Summary and Price Action Rundown
Global risk assets are extending recent gains this morning, led by a surge in Chinese equities overnight, as medium-term hopes for recovery and a continued focus on stimulus continue to overbalance the worrisome infection rates in US coronavirus hotspots. S&P 500 futures point to a 1.1% higher open after the index gained another 0.5% last Thursday, extending its four-day rally to 4.0% and paring its year-to-date downside to 3.1%, while the tech-heavy Nasdaq posted a string of new record highs last week. After driving a period of elevated stock market volatility last month, the ongoing resurgence of Covid-19 in much of the US, which continues to impede reopening efforts, no longer appears to be as much of a concern for market participants (more below). Equities in the EU are also solidly higher while Asian stocks outperformed overnight as Chinese stocks soared. The dollar is weakening as safe-haven demand ebbs, while longer-dated Treasury yields are only slightly higher, with the 10-year yield at 0.69%. Brent crude prices are also reflecting optimism, rising above $43 per barrel.
Chinese Stocks Spurred Higher by State Media
After languishing in multi-year doldrums and continuing to lag rebounding US and global equity markets, the Shanghai Composite has stormed higher over the past week, with a front page editorial in a state media newspaper today highlighting the importance of a strong Chinese equity uptrend to the mainland economy. With analysts pointing to the overtly bullish signal from China’s state-linked Securities Times newspaper, as well as last week’s easing of margin financing rules, the 5.7% leap in the Shanghai Composite last night brought gains for the index over the past week alone to 12.5%. The overnight upsurge was led by financial stocks, which powered 8.8% higher as shares of some of China’s largest banks, like ICBC, kept pace with the broader sectoral rally. For context, outperformance of mega-cap Chinese banks is typically associated with institutional buying rather than speculative retail activity, suggesting that mainland money managers are responding to the government’s prompting to pile into equities, though some brokers pointed to short-covering as adding to the upside impetus. Before this one-week sprint higher, the Shanghai Composite had been conspicuously subdued despite China’s evident success in Covid-19 containment and increasingly positive economic signals over the past few months. Despite a return to relative normalcy in many major cities including Beijing (before the more recent outbreak), China’s benchmark stock index still had not recovered from its coronavirus-related downside until late last week. Even after this stunning runup, the Shanghai Composite remains below its highs of 2018 and is currently trading at a level it first attained back in March of 2007.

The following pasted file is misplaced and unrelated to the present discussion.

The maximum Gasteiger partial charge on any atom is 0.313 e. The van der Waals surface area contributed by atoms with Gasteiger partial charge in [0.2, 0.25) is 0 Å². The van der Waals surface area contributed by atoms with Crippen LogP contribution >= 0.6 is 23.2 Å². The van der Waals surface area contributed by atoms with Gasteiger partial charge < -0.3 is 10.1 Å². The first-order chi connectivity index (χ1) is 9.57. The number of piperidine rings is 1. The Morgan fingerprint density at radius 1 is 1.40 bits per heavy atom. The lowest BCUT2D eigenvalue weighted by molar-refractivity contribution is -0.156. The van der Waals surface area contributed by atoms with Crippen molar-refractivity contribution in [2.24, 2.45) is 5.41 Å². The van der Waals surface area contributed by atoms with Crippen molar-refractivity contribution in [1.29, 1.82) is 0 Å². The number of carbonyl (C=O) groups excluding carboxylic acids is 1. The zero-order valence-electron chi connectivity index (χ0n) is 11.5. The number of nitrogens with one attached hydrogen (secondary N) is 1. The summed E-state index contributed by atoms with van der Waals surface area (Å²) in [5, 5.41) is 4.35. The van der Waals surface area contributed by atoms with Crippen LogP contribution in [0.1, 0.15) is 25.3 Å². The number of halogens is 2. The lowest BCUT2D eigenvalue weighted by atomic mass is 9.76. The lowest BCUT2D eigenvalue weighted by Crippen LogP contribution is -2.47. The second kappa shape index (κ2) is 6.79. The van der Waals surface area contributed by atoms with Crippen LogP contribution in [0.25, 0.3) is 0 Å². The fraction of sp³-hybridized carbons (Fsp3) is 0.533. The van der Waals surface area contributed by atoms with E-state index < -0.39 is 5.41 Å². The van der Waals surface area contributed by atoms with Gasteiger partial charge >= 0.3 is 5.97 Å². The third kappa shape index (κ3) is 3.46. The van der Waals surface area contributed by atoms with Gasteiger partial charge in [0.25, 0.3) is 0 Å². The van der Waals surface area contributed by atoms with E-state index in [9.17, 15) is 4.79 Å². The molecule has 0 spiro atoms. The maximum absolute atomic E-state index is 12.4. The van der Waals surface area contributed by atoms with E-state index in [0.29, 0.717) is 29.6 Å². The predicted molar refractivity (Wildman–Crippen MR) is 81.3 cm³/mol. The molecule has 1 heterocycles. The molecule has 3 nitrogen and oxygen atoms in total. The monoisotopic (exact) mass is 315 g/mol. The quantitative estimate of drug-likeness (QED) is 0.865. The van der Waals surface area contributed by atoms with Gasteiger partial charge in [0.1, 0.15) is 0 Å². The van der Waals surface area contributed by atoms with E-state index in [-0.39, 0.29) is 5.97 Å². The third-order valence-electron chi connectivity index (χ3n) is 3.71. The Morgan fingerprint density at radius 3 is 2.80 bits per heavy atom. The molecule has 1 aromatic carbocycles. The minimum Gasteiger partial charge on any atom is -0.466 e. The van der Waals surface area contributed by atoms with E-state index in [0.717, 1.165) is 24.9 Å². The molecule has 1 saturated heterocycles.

Global Growth Outlook Remains Cloudy Beyond the Near-Term Rebound
Last week’s broadly encouraging US economic data, including a new record increase in monthly nonfarm payrolls, represent a good start to the recovery but visibility remains limited for the months ahead. The BLS released the June employment report on Thursday due to Friday’s holiday, showing the economy added 4.8 million jobs, the most on record, and beating expectations of 3 million. The data follows an upwardly revised 2.7 million rise in May. June represents the second straight month of gains after employment fell by a total of 22.2 million over March and April. The unemployment rate data declined in June to 11.1%, further easing from 13.3% in May and a high of 14.7% reached in April, bettering market expectations of 12.3%. Somewhat less encouraging was the new jobless claims data, which showed 1.427 million applications for unemployment benefits for the week ending on June 27. Over the weekend, Goldman Sachs pared their estimates for the third quarter rebound, now estimating an annualized pace of 25% growth from 33% previously due to the resurgence of coronavirus cases in much of the US. This takes their estimate for 2020 US GDP down to -4.6% from -4.2%. Meanwhile, overseas data was mixed, with German factory orders for May rising 10.4% month-on-month (m/m), reflecting an improvement from -26.2% in April but undershooting projections of 15.4%. EU-wide retail sales for May topped forecasts though, posting a 17.8% m/m gain, outpacing the expected 15.0%, though they remain 5.1% lower over the prior year.
Concerning US Covid-19 Data – Infection rates remained elevated over the holiday weekend in hotspots like Florida, California, and Arizona, though analysts suggest that the relatively subdued mortality rates may be soothing investor fears. Meanwhile, attendees to President Trump’s rally this Saturday in New Hampshire will be “strongly encouraged” to wear masks.
Copper Lifted by Supply Disruptions – Though prices of the red metal are traditionally seen as a proxy for global (and particularly Chinese) economic growth, Chile’s suspension of work at a major copper mine is being cited as a key driver this morning. Copper prices have nearly recouped their year-to-date downside, though 3-month futures suggest lower prices to come.